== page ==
PRESS RELEASE—On Tuesday, 6 October 2015, Jerusalem Mayor Nir Barkat was seen brandishing a mini-assault rifle in the Palestinian-inhabited Beit Hanina neighborhood of East Jerusalem. This morning, Mayor Barkat issued a public announcement encouraging Israelis to carry personal firearms: ‘Those with a licensed firearm who know what to do with it must come out today—it’s an imperative. In a way, it’s like military reserve duty.’
This announcement fell on the 15th anniversary of the events of October 2000, in which Israeli police shot to death 13 Palestinian protesters—including 12 Israeli citizens—and wounded 1,000 more in the span of a single week. In response to those incidents, the state-appointed Or Commission of Inquiry concluded: ‘The police must instill among its officers the understanding that the Arab community as a whole is not their enemy, and that it should not be treated as an enemy.’
Recent events suggest that this mentality has not been properly imbued. In its place there has arisen a hyper-militarized culture of incitement and belligerence—amongst Israeli police and civilians—which views the Palestinian Arab minority in Israel not as fellow citizens, but as enemy combatants.
Both Israeli and international media have spun the current spate of violence in Jerusalem and the West Bank as a wave of Palestinian terrorism against Jewish Israeli civilians. What is missing from this narrative is the ongoing campaign of hostility to the lives and to the rights of Palestinians, both in the occupied territory and in Israel, perpetrated mainly by Israeli settlers and the Israeli military.
Just in recent months, the Arab minority of Israel have witnessed racist vandalism in their cities, arson upon their homes and places of worship, restrictions of access to holy sites and violent attacks upon their persons. The Israeli security cabinet approved recently the use of live ammunition, including .22 caliber Ruger bullets, against Palestian protestors. This measure came with the approval of a four-year minimum prison sentence and increased fines for stone-throwing, as well as expedited demolitions of the family homes of ‘terrorists’.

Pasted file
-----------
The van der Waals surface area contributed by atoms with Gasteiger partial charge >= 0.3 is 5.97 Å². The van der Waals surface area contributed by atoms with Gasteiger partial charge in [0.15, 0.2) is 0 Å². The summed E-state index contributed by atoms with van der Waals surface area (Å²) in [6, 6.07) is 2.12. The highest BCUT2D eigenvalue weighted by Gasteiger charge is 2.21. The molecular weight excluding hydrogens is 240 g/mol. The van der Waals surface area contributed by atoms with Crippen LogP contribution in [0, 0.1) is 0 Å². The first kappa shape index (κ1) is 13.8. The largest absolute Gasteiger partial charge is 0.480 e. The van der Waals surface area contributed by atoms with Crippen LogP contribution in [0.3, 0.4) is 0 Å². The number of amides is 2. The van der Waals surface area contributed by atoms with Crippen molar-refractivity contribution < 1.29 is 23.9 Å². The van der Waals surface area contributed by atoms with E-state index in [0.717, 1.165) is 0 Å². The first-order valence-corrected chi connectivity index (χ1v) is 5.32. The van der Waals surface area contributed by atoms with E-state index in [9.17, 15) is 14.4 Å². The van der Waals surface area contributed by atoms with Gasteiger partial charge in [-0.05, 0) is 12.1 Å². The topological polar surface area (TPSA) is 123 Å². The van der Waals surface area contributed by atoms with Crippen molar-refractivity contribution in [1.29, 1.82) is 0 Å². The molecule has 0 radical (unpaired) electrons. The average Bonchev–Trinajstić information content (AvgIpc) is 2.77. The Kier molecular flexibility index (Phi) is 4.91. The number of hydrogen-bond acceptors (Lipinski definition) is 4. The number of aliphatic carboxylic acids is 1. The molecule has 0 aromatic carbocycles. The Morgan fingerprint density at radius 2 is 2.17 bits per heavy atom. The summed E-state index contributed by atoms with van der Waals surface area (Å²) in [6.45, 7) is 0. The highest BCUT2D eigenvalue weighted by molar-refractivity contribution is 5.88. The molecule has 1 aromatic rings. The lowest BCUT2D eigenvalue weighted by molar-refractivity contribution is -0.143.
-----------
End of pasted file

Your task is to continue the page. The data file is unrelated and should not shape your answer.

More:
Meanwhile, Palestinian Arab activists have been arrested not only during, but also after and even before, public demonstrations throughout Israeli cities. At least six Palestinian Arab activists have been arrested in anticipation of a public demonstration set to occur in Nazareth this evening—including Samar Azayzeh, who is actively involved in local human rights education initiatives.
Whilst the Israeli security establishment is swift to respond to the actions of Palestinians, it has done little to demonstrate that it takes seriously the crimes of Jewish Israelis.
These are only the outward manifestations of Israel’s systematic repression of its Arab minority. Violence to the lives of Palestinian Arabs is both a source of the community’s grievances and an obstacle to their realization of full equality and rights.
As agents of law enforcement, Israeli security and police must comply with the standards of international human rights law, as codified in treaties to which the State of Israel has voluntarily assented. These standards require that the use of force be restricted to instances where strictly necessary; that restraint be exercised and damage minimized by use of the least-harmful means; that force beproportionate to lawful objectives; and that non-violent means be attempted first. Arrests and detention must be in full compliance with due process—including access to legal counsel, prompt informing of charges, and prompt appearance before a court—and may never be arbitrarily or discriminatorily enforced. Sentencing must be commensurate with the individual crime and may not be applied unfairly or collectively. In violation of these norms, Israel’s hyper-militarized approach has crossed the line from law enforcement into a state of belligerence with its own citizens.
This development is especially dangerous in the context of Palestinian Arab activism. Israeli security must not repress the lawful activities or expression of activists. Israeli police must also refrain from using force against demonstrators—and, where absolutely necessary, the use of force must comply with the strict requirements of human rights law. Not only does harsh policing jeopardize the rights to liberty and to life, but it intimidates and suppresses another foundational human right: the freedom of expression. Israeli forces are obligated not to restrict these lawful activities, nor to inflict violence upon activists and protestors.
These punitive and severe measures, together with public incitements to violence against Arabs and virtual impunity for Jewish offenders, have fostered a climate of hostility in which the Palestinian Arab minority feel unsafe and unwelcome in their own country. To guarantee stability and security in these tense times, the State of Israel must comply fully with the international standards of human rights to which it is bound.
The Arab Association for Human Rights (HRA) calls upon the international community and civil society to take a firm stance against this escalation of violence and discrimination, in order to secure a lasting and just stability.
8 October 2015